JUSTIN ONDRY

2019-2020 Philomathia Graduate Student Fellow

Faculty Advisor: Prof. Paul Alivisatos

jondry@berkeley.edu

Justin’s work focuses on understanding imperfect oriented attachment of semiconductor nanocrystals using transmission electron microscopy (TEM).  Oriented attachment can be used to fuse individual nanocrystals into arrays of attached nanocrystals with long range crystallographic coherence. Unfortunately, improper attachment events can lead to dislocations and other structural defects which often have undesirable electronic properties.  Justin uses in-situ TEM to observe these defective interfaces while the defects are being annealed out of the material. The goal is to identify ideal attachment conditions to avoid defect formation, or if they are to form, have an easy way to be removed from the material. Once this is achieved, he intends to explore the potentially exotic electronic properties attached semiconductor nanocrystals are predicted to have.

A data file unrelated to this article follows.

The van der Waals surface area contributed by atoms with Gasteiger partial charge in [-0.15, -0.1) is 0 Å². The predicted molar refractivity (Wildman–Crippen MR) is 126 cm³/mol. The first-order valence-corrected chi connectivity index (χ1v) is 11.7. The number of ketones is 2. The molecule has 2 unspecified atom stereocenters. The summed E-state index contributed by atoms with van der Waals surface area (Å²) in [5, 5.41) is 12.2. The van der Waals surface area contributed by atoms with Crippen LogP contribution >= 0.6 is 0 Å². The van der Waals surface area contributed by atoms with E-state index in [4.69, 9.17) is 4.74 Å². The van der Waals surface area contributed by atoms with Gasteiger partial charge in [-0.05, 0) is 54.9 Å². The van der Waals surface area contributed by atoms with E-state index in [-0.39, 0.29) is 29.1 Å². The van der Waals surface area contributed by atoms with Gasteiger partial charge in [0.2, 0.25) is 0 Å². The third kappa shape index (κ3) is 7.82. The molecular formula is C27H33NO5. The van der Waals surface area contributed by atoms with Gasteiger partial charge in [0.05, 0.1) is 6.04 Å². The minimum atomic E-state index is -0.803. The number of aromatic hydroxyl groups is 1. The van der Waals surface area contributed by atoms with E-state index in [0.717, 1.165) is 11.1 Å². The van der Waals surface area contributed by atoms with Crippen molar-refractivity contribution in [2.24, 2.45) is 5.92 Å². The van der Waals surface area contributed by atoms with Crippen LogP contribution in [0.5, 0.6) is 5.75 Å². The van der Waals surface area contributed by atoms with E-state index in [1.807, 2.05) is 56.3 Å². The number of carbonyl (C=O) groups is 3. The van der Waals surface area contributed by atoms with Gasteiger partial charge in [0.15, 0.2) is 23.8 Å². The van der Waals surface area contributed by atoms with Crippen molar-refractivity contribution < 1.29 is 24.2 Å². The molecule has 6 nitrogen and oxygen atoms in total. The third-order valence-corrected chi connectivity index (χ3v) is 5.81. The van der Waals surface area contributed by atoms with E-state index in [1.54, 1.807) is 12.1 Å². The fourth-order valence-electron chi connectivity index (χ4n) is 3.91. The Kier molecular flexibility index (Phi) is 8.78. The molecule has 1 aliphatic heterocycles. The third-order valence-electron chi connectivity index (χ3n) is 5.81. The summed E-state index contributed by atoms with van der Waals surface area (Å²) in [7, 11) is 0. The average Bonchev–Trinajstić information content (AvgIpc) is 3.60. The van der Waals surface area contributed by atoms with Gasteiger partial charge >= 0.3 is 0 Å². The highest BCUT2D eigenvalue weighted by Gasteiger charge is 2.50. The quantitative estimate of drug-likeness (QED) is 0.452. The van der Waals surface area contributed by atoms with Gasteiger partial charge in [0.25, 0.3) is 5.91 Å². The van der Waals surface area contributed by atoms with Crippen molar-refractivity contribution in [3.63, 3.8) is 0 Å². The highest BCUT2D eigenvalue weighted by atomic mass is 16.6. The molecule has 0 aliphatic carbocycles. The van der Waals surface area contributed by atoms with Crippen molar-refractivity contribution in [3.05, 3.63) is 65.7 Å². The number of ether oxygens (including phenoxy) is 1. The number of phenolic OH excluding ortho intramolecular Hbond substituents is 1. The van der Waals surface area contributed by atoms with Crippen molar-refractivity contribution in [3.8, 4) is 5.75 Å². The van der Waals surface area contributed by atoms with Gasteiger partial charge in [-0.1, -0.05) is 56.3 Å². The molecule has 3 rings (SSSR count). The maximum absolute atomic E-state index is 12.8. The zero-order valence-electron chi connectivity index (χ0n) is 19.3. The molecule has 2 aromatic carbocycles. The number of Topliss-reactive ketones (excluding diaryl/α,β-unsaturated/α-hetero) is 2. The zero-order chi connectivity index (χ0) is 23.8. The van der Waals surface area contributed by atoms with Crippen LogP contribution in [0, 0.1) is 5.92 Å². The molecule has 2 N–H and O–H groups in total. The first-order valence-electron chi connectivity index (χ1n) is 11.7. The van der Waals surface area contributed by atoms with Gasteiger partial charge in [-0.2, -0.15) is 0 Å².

Former


POSTDOCS

Archana RajaArchana Raja

2017-2019 Post Doctoral Fellow

Previous Faculty Advisor: Prof. Paul Alivisatos

Current Position: Project Scientist, LBNL

archana.raja@berkeley.edu 

 

 

Patrick GallagherPatrick Gallagher

2016-2018 Post Doctoral Fellow

Previous Faculty Advisor: Prof. Feng Wang

Current Position: Scientist, Stealth-Mode

 

 

 

GRADUATE STUDENTS 

MATT GILBERT 

2018-2019 Philomathia Graduate Student Fellow

Previous Faculty Advisor: Prof. Alex Zettl 

Current Position: Grad Student Researcher, Department of Physics, UC Berkeley

m.gilbert@berkeley.edu

 

 

CHRISTIAN DIERKS

2017-2018 Philomathia Graduate Student Fellow                                                                                                                             

Previous Faculty Advisor: Prof. Omar Yaghi